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Panasonic have released the FZ28 to replace the FZ18 although to look at it, you'd think they'd re-released the same camera.
Panasonic Lumix DMC-FZ28: Specification
- Zoom: 18x
- Resolution: 10.1Mp
- Sensor size: 1/2.33in
- Sensor type: CCD
- Image size: 3648x2736
- File type: JPEG, RAW
- Sensitivity: ISO100-1600 (maximum ISO6400 in high sensitivity mode)
- Storage: Built-in, SD, SDHC
- Focus types: Auto, macro, quick AF, continuous, one shot
- Normal focusing: 30cm (wide), 200cm (tele)-infinity
- Close focusing: 1cm (wide)
- Metering types: Face detection, tracking, multi, one area high speed, one area, spot
- Exposure compensation: /- 2EV in 1/3 step increments
- Shutter speed: 60sec-1/2000sec
- Flash: Built-in
- Monitor: 2.7in TFT LCD
- Interface: USB 2.0
- Power: Li-Ion
- Size: 117.6x88.9x75.3mm
- Weight: 417g
Sporting a 27mm wide angle zoom lens that can crop in to a mouth watering 486mm, the Panasonic Lumix DMC-FZ28 costs around £259 and also gives you a Leica lens, RAW recording and 1cm macro facility.
£20 more will get you the Olympus SP-570UZ with a 20x optical zoom that goes down to a similar wide angle view (26mm) but doesn't record in RAW, has a standard Olympus lens but shares the close focusing of 1cm.
Panasonic Lumix DMC-FZ28: Features
Little has changed in the design of the Lumix superzooms over the years but then why bother if it works? They've become smoother and more organic than the earlier ones but the oversized lens with built in flash crouched over it still remain and the grip lurches forward with the shutter release and zoom perched on top to aid in one handed photography.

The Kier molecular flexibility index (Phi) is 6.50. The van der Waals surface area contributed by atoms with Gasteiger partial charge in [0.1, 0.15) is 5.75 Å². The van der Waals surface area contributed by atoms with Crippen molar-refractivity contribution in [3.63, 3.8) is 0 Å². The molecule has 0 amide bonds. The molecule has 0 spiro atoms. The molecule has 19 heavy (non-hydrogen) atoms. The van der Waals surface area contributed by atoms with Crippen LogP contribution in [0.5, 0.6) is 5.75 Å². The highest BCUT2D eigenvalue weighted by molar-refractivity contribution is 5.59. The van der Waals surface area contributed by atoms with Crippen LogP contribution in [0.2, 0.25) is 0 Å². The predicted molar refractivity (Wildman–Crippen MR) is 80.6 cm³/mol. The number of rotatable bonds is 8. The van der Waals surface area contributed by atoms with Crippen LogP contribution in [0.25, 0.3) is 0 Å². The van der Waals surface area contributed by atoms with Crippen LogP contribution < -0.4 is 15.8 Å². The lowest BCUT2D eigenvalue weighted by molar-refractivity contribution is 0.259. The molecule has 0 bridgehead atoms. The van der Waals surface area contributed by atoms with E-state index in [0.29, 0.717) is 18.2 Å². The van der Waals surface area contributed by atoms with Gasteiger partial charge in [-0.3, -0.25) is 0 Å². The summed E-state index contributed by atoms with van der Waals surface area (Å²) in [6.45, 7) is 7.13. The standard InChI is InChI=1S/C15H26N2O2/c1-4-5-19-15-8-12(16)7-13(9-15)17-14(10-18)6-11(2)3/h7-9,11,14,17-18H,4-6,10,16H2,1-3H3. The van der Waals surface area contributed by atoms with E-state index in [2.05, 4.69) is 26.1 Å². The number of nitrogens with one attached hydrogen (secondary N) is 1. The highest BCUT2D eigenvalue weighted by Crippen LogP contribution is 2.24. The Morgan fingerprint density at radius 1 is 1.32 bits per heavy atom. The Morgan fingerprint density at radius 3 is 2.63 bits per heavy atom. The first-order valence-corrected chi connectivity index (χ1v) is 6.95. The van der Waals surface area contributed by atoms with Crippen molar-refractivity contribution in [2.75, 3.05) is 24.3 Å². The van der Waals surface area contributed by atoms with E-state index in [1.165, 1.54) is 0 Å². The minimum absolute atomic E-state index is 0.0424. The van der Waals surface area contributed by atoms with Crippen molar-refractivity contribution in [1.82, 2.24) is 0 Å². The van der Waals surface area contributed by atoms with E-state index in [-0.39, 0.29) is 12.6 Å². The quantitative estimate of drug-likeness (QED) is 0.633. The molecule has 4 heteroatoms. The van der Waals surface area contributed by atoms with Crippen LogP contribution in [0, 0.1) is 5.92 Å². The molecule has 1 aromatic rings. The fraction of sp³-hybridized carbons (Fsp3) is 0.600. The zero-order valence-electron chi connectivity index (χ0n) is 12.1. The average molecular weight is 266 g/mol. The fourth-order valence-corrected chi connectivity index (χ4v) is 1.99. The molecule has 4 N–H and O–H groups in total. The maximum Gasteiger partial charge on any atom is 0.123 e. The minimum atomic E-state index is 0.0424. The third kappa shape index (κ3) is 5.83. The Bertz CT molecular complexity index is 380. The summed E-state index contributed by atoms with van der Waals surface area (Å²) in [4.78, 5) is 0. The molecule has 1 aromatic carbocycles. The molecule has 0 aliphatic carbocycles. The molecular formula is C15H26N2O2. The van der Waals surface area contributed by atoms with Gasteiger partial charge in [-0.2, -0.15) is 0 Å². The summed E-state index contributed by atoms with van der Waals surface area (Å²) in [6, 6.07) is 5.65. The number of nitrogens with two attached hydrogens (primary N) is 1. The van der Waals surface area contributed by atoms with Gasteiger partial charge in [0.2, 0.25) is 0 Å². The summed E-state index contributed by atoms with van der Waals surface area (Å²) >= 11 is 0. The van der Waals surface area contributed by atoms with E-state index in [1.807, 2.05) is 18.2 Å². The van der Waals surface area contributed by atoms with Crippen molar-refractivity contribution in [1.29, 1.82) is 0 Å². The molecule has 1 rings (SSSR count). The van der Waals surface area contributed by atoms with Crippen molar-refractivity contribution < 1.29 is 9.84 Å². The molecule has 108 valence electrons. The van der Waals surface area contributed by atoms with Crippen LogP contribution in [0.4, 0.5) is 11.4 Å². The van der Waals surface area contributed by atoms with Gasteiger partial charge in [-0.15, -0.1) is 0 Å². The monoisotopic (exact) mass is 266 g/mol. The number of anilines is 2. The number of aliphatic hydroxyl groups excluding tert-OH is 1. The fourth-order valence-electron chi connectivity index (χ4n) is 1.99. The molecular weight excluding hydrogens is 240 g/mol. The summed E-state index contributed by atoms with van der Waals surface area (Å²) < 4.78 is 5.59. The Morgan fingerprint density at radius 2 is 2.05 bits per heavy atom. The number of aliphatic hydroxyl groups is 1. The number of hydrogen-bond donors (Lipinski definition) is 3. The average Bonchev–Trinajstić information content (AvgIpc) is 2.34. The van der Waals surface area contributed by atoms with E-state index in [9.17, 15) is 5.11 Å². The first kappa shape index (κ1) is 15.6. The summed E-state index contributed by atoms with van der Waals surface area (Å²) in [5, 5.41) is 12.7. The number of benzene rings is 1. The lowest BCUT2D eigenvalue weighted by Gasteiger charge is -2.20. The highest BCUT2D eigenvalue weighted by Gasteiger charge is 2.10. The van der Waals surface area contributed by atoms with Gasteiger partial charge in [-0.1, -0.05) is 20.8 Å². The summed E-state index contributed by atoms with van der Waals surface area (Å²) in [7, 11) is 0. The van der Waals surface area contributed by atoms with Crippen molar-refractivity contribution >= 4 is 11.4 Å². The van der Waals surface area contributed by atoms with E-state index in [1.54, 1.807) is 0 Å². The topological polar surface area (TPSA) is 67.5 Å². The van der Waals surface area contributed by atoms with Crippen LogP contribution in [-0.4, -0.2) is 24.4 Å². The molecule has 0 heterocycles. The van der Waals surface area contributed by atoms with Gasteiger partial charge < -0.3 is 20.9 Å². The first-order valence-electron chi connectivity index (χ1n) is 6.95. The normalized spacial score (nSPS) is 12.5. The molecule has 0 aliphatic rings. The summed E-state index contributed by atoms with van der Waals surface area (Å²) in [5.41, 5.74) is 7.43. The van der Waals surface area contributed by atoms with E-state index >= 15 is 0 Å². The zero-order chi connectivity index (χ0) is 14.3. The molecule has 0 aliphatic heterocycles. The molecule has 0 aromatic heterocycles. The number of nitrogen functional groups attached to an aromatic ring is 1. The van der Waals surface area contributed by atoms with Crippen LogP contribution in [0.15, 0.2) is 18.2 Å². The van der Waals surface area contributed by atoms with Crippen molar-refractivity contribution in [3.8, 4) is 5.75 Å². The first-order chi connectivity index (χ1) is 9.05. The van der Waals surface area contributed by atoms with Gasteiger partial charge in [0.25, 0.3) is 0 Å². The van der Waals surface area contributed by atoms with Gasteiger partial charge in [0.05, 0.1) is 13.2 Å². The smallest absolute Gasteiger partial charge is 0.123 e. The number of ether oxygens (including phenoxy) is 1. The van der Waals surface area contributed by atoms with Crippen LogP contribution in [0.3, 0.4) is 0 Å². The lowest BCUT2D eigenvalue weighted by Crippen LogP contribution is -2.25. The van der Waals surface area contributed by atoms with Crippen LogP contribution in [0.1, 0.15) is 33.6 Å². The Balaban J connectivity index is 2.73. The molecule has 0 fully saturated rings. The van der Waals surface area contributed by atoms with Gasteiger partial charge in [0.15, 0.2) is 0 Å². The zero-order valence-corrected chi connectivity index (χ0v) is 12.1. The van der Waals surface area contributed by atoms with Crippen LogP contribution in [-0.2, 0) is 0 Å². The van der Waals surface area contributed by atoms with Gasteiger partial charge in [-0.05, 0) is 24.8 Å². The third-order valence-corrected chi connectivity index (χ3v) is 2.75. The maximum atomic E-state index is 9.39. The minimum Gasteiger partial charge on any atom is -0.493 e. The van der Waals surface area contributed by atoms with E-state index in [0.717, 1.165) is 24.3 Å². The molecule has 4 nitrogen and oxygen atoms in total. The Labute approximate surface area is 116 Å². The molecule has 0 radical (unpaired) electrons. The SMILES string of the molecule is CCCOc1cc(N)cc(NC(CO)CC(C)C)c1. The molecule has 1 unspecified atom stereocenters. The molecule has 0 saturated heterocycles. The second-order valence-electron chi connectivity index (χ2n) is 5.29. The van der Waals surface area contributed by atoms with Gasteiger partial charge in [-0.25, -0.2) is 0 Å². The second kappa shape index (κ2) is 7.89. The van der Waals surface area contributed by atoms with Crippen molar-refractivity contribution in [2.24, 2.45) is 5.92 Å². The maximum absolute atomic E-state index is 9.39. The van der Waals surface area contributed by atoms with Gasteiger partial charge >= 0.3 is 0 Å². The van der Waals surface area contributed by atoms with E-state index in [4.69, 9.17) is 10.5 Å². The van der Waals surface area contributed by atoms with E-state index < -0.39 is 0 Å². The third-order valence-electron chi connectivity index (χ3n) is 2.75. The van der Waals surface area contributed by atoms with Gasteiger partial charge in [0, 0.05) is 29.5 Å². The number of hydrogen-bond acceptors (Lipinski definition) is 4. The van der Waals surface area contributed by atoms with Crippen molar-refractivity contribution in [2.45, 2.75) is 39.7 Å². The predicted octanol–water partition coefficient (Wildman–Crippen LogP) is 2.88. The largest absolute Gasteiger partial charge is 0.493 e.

In fact the changes are really blink and you'll miss them such as a slightly larger screen and a recording/playback switch placed on the edge of the thumb pad for quicker reviewing. Loading the images up from memory can take longer than you'd expect which is an unfortunate drawback to begin the review with.
The Q-menu button has now been named and this too is slow to get into. Reviewing cameras such as the LX3 and G1, the Q-menu button is responsive and needs only a tap to get into. The FZ28 needs the button to be held down for a second or so. This menu gives access to heavy use features such as image stabiliser, metering, focusing, white balance and sensitivity. It also plays host to the intelligent exposure mode which is a basic dynamic range boost with four levels of change, including off. It works by analysing the image for any areas that are either too dark or too bright. It then boosts those areas to bring out more detail. It's loosely based on HDR photography but only uses one photograph.
The scene modes on the command dial have been placed there for a reason. They have extra options on top of the basic function such as portrait mode which has standard portrait, soft skin, outdoor, indoor and creative. Landscape is renamed scenery and you can choose from normal, nature, architecture and creative. All the modes have the creative option at the end and this will alter certain areas to get different results. For example, the landscape creative mode will speed up the shutter speed to get otherwise blurry items frozen in the shot. This is illustrated by two fountains, one with static water and one with moving water. A slider is in between and as you move it up or down the shutter speed alters to get the desired effect.
The menu is accessed by the menu button on the back of the camera. It's found in the centre of the navigation pad and also doubles up as the confirm command for any adjustments made. The menu only has two main tabbed areas for shooting and the set-up. A lot of the features in here are doubled up in the Q-menu which I find unnecessary and it bulks out the recording tab to five pages.